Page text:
This is me in my peasant garb as it looked during a Halloween costume contest at my place of work in 1993. The winner was the woman on the left, who was dressed as a statue from the Fountain Square district of downtown Cincinnati, Ohio. The company was making noises about moving the operation there from it’s historical location, and did so a couple of years later. I took second place with pieces from my peasant garb and other items that I had purchased over the years I was at the Northern California Pleasure Faire.

But I had worn the outfit a couple of months earlier on opening day, when I joined the first group of patrons who entered the Festival after the opening gate ceremony. As I proceeded past the gate, I looked around a bit and decided to turn to the right and follow the path in an anti-clockwise direction.

Before I reached the edge of the gate plaza I was accosted by a tall, lanky young man with curly brown hair in peasant garb and a plaque around his neck. He introduced himself as the Queen’s guide, and after a bit of conversation revealed the opposite side of his plaque, which identified him as the Village Liar. He was quite a facile liar at that, and I conversed with him using the style of Festival English I learned at the NorCal Faire, and after a few minutes, went on my way.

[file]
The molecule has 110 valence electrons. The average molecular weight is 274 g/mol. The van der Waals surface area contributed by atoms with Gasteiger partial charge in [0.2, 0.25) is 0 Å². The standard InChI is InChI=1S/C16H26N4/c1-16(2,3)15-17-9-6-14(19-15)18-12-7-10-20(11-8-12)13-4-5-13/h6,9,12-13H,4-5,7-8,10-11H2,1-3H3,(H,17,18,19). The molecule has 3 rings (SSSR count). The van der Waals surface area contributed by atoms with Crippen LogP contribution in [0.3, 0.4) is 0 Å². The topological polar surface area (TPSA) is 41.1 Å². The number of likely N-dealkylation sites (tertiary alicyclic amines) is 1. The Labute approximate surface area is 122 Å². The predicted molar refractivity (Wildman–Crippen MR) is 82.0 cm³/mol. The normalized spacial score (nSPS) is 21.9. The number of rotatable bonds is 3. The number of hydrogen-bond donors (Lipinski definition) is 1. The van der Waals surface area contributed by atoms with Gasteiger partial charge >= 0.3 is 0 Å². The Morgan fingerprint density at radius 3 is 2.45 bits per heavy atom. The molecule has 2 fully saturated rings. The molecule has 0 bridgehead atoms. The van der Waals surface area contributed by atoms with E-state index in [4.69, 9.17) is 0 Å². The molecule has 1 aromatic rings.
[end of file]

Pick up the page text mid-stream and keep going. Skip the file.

A year later the same young man would accost me at the auditions, asking me why I looked so familiar to him. I explained how we met on opening day the previous year, and he immediately remembered that moment. The young man is Steven Townshend, who continued performing with me throughout my tenure and beyond.

I knew that being dressed and in character could create some confusion among the patrons, so I specifically avoided performing in any overt manner. I also made discreet attempts to avoid being engaged by the actual performers, so that they could entertain the other patrons without wasting their time on me. For the rest of that day, and the other days I attended that season, I mostly watched various shows, browsed about and played games, and acted as an ornament to various shops during the course of the day.

At first, I was also concerned that I would be a distraction to the shop’s customers, and I made a point of asking the shopkeeper if it was acceptable for me to stand at their shop and greet patrons as they passed. Without exception the sellers were happy to have me there, as I attracted more attention to their shops than might otherwise be the case. I at times even went so far as to encourage patrons to examine the seller’s wares.

My day then became one of chatting with patrons and playing to their small children, telling them a bit of my story and trying to provoke a smile when I could. I was asked by teenaged girls more than once if I would kiss their hands, but I demurred. Instead, I recommended they seek out Sir Francis Drake, who was played by the far more handsome Jon Grilli, and made a point to send them where he would be.

My other purpose to being at the Festival those days was to evaluate for myself if it would be worth my time to take part as a regular performer. I watched the cast and the various skits they performed as well as random improvs that took place while I was nearby. I came to the conclusion that this would be an exciting and memorable activity for me, and once the festival was over, took note of the means to audition next year and set a reminder to do so.